Q. How can a parent improve a child's playroom?
A. "The Number One problem we see in people's homes is that families have too many toys," says Karri Bowen-Poole, founder and co-owner of Smart Playrooms, a company based in upstate Rye that designs, builds and organizes play areas in homes and businesses. When parents buy toy after toy, the clutter makes it difficult for children to find what they are looking for or play productively. Evaluate each toy you have and keep the ones appropriate to your child's age and interests.
Designate a space for each toy, so it's easier for kids to clean up after themselves. "Our favorite storage items are clear containers with lids. Label each with a photograph and words," she recommends.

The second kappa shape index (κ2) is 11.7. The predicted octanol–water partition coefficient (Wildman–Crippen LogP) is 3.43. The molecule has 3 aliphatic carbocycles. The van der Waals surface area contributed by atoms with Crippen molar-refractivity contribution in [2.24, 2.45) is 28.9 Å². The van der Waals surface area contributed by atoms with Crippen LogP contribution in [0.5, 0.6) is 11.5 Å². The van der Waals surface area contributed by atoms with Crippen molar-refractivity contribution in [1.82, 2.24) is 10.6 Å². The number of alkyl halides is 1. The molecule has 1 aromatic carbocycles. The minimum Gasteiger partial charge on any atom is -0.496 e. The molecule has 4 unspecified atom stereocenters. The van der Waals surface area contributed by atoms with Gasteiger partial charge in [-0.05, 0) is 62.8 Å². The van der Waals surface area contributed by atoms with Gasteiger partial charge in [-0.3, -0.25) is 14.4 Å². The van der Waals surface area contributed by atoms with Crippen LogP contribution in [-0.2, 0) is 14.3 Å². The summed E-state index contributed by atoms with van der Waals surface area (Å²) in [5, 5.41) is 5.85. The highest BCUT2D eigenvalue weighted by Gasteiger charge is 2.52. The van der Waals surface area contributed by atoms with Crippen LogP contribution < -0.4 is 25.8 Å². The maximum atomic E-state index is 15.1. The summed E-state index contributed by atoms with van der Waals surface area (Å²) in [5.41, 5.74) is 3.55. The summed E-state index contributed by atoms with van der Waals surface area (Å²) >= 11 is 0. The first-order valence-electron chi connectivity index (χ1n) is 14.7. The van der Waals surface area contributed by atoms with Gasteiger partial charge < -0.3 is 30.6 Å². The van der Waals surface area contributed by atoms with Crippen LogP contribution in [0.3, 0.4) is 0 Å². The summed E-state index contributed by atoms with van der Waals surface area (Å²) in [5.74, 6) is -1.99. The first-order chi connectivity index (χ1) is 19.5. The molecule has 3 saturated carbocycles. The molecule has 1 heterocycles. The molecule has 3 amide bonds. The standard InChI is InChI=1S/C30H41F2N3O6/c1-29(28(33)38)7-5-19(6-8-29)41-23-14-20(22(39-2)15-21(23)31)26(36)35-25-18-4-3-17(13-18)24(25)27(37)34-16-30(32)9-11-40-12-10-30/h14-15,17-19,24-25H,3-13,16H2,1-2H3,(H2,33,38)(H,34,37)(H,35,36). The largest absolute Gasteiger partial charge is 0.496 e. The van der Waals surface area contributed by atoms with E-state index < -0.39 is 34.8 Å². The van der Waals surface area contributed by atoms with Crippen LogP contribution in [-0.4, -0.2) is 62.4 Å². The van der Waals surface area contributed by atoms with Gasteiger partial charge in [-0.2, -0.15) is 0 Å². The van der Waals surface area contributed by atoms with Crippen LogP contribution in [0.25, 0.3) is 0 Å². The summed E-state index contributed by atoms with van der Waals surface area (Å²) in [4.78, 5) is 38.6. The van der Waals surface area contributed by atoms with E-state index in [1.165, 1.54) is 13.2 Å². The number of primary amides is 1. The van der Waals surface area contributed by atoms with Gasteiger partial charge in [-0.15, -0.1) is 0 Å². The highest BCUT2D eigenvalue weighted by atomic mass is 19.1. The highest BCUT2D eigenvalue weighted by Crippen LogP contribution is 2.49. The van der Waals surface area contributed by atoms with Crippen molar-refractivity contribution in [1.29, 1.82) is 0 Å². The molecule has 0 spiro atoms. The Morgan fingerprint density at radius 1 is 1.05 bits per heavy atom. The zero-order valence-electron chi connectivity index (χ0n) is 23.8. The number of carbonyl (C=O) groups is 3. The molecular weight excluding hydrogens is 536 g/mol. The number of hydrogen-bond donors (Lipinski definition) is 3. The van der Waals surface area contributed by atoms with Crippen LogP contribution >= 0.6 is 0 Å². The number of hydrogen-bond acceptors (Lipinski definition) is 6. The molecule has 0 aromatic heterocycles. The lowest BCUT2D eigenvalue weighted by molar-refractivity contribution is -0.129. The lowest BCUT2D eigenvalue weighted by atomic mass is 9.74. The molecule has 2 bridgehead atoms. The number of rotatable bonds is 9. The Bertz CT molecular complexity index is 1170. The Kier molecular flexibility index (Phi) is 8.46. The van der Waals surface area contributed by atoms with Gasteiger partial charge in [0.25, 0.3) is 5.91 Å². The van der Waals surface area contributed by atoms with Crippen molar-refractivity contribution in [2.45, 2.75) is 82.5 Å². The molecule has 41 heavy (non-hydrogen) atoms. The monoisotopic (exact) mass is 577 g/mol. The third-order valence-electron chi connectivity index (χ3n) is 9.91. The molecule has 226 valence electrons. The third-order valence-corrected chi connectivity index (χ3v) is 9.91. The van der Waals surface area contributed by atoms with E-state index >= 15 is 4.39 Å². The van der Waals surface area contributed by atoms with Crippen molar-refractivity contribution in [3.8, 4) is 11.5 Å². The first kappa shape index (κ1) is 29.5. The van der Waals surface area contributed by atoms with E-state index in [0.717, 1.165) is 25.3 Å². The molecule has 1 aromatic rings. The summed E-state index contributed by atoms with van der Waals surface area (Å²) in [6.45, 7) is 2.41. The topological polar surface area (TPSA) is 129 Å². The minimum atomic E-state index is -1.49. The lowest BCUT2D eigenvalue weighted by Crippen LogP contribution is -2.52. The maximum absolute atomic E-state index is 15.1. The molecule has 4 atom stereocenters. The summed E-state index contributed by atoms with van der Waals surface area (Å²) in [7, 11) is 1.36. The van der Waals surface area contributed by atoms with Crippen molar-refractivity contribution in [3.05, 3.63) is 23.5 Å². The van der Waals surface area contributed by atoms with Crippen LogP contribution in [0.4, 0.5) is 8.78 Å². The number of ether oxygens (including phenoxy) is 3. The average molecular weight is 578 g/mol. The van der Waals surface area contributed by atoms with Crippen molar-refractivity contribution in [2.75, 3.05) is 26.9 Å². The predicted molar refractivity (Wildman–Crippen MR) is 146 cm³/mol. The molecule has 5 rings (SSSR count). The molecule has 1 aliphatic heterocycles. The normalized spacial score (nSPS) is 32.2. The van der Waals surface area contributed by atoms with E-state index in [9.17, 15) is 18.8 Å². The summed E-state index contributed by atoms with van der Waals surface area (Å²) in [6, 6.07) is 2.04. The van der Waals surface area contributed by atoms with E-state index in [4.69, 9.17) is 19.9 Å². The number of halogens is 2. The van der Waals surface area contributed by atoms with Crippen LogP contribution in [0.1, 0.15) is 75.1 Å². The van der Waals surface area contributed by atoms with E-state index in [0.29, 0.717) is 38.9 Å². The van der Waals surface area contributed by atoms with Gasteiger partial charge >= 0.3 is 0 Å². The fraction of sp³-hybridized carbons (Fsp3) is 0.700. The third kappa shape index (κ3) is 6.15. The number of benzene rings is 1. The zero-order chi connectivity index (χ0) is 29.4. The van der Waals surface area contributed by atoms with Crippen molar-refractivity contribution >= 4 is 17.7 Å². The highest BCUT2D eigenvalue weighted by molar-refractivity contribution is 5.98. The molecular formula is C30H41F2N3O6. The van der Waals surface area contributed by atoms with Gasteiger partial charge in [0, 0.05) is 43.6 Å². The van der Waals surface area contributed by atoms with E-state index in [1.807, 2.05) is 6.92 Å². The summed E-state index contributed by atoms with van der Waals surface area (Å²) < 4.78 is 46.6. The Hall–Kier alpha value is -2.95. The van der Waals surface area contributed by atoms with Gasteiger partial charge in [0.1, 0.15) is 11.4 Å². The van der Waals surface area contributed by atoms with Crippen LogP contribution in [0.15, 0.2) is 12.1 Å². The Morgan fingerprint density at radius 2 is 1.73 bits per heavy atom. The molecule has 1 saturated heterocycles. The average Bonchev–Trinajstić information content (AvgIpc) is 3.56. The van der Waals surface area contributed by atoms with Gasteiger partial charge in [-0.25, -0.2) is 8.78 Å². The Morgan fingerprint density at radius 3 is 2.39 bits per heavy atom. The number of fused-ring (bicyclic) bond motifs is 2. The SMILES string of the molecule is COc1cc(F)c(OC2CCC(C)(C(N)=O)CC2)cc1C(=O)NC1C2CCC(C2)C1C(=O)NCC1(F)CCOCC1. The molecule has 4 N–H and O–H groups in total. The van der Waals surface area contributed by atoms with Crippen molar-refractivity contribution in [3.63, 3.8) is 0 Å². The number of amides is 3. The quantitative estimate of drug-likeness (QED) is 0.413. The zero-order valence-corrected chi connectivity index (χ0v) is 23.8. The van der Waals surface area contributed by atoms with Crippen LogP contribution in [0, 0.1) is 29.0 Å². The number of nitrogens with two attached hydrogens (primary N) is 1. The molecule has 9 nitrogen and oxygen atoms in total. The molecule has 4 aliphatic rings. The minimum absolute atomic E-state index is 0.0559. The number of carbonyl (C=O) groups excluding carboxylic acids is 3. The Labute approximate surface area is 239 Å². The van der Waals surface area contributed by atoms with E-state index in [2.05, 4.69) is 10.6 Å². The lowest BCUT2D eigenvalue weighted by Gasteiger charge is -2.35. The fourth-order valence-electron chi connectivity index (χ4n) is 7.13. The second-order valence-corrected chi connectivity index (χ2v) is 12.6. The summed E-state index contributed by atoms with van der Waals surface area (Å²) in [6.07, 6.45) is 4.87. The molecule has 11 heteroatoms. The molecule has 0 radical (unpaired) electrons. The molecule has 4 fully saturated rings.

Don't have a TV in the playroom; keep it in the living room instead. Although there are educational TV programs, your kids could end up glued to the tube instead of taking advantage of other developmental toys you've provided.
"The easier option is to flick on the TV," Bowen-Poole says. Same goes for the iPad and other technology.
Don't decorate the playroom with adult furniture. Look for tables and chairs that are close to the ground, which will help children play independently. Keep hooks for hanging up dress-up clothes close to your children's height so they can reach costumes without help. Also make sure any drawers are within reach to encourage children to put things away, she says.